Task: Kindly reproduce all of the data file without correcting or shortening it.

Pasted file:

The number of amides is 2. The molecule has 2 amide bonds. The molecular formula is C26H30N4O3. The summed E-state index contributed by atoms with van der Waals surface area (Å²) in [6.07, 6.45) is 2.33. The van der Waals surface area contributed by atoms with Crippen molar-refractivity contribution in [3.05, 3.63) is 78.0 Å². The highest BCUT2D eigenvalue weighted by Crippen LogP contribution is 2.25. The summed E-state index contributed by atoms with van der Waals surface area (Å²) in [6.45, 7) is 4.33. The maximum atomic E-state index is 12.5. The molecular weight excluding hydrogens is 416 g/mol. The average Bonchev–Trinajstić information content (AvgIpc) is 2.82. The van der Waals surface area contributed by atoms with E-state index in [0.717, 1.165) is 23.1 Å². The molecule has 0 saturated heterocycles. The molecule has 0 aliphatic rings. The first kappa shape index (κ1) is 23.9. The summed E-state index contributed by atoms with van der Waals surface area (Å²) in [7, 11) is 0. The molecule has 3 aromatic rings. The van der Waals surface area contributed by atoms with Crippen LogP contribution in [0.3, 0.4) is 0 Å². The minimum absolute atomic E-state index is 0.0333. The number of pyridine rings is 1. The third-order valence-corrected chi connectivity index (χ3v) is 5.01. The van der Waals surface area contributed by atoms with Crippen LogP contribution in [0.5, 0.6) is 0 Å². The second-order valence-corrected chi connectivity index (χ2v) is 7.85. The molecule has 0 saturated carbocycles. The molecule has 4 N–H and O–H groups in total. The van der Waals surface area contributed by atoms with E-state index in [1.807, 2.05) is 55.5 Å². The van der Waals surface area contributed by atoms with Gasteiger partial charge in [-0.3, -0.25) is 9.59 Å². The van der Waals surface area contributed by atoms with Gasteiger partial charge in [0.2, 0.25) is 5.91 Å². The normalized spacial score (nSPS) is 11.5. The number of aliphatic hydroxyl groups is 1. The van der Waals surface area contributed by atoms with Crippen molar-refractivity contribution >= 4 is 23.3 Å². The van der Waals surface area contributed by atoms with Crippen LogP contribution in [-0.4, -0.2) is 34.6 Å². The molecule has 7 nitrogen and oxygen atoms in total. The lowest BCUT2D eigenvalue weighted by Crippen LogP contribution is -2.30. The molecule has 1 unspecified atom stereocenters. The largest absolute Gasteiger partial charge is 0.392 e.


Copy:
The number of amides is 2. The molecule has 2 amide bonds. The molecular formula is C26H30N4O3. The summed E-state index contributed by atoms with van der Waals surface area (Å²) in [6.07, 6.45) is 2.33. The van der Waals surface area contributed by atoms with Crippen molar-refractivity contribution in [3.05, 3.63) is 78.0 Å². The highest BCUT2D eigenvalue weighted by Crippen LogP contribution is 2.25. The summed E-state index contributed by atoms with van der Waals surface area (Å²) in [6.45, 7) is 4.33. The maximum atomic E-state index is 12.5. The molecular weight excluding hydrogens is 416 g/mol. The average Bonchev–Trinajstić information content (AvgIpc) is 2.82. The van der Waals surface area contributed by atoms with E-state index in [0.717, 1.165) is 23.1 Å². The molecule has 0 saturated heterocycles. The molecule has 0 aliphatic rings. The first kappa shape index (κ1) is 23.9. The summed E-state index contributed by atoms with van der Waals surface area (Å²) in [7, 11) is 0. The molecule has 3 aromatic rings. The van der Waals surface area contributed by atoms with Crippen LogP contribution in [0.3, 0.4) is 0 Å². The minimum absolute atomic E-state index is 0.0333. The number of pyridine rings is 1. The third-order valence-corrected chi connectivity index (χ3v) is 5.01. The van der Waals surface area contributed by atoms with Crippen LogP contribution in [0.5, 0.6) is 0 Å². The second-order valence-corrected chi connectivity index (χ2v) is 7.85. The molecule has 0 saturated carbocycles. The molecule has 4 N–H and O–H groups in total. The van der Waals surface area contributed by atoms with E-state index in [1.807, 2.05) is 55.5 Å². The van der Waals surface area contributed by atoms with Gasteiger partial charge in [-0.3, -0.25) is 9.59 Å². The van der Waals surface area contributed by atoms with Gasteiger partial charge in [0.2, 0.25) is 5.91 Å². The normalized spacial score (nSPS) is 11.5. The number of aliphatic hydroxyl groups is 1. The van der Waals surface area contributed by atoms with Crippen molar-refractivity contribution >= 4 is 23.3 Å². The van der Waals surface area contributed by atoms with Crippen LogP contribution in [-0.4, -0.2) is 34.6 Å². The molecule has 7 nitrogen and oxygen atoms in total. The lowest BCUT2D eigenvalue weighted by Crippen LogP contribution is -2.30. The molecule has 1 unspecified atom stereocenters. The largest absolute Gasteiger partial charge is 0.392 e.